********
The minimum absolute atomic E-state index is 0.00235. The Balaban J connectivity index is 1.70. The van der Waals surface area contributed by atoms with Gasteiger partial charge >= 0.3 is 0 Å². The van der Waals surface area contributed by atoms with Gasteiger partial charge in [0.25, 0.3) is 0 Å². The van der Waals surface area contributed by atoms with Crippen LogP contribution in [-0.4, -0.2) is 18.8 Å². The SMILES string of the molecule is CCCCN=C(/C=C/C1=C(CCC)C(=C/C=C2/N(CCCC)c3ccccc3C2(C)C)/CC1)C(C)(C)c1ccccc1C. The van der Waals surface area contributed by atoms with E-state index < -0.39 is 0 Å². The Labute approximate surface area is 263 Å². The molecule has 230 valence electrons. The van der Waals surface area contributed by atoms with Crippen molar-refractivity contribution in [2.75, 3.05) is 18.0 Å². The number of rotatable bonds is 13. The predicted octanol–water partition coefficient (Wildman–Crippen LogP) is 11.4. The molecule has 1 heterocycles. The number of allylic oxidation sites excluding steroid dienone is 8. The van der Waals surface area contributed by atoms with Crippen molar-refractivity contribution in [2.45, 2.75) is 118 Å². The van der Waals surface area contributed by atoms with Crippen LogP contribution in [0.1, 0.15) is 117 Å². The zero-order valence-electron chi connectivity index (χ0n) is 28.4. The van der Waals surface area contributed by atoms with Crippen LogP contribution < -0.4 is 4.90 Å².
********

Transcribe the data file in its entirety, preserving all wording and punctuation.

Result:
The minimum absolute atomic E-state index is 0.00235. The Balaban J connectivity index is 1.70. The van der Waals surface area contributed by atoms with Gasteiger partial charge >= 0.3 is 0 Å². The van der Waals surface area contributed by atoms with Gasteiger partial charge in [0.25, 0.3) is 0 Å². The van der Waals surface area contributed by atoms with Crippen LogP contribution in [-0.4, -0.2) is 18.8 Å². The SMILES string of the molecule is CCCCN=C(/C=C/C1=C(CCC)C(=C/C=C2/N(CCCC)c3ccccc3C2(C)C)/CC1)C(C)(C)c1ccccc1C. The van der Waals surface area contributed by atoms with E-state index < -0.39 is 0 Å². The Labute approximate surface area is 263 Å². The molecule has 230 valence electrons. The van der Waals surface area contributed by atoms with Crippen molar-refractivity contribution in [2.75, 3.05) is 18.0 Å². The number of rotatable bonds is 13. The predicted octanol–water partition coefficient (Wildman–Crippen LogP) is 11.4. The molecule has 1 heterocycles. The number of allylic oxidation sites excluding steroid dienone is 8. The van der Waals surface area contributed by atoms with Crippen molar-refractivity contribution in [2.45, 2.75) is 118 Å². The van der Waals surface area contributed by atoms with Crippen LogP contribution in [0.1, 0.15) is 117 Å². The zero-order valence-electron chi connectivity index (χ0n) is 28.4. The van der Waals surface area contributed by atoms with Crippen LogP contribution < -0.4 is 4.90 Å².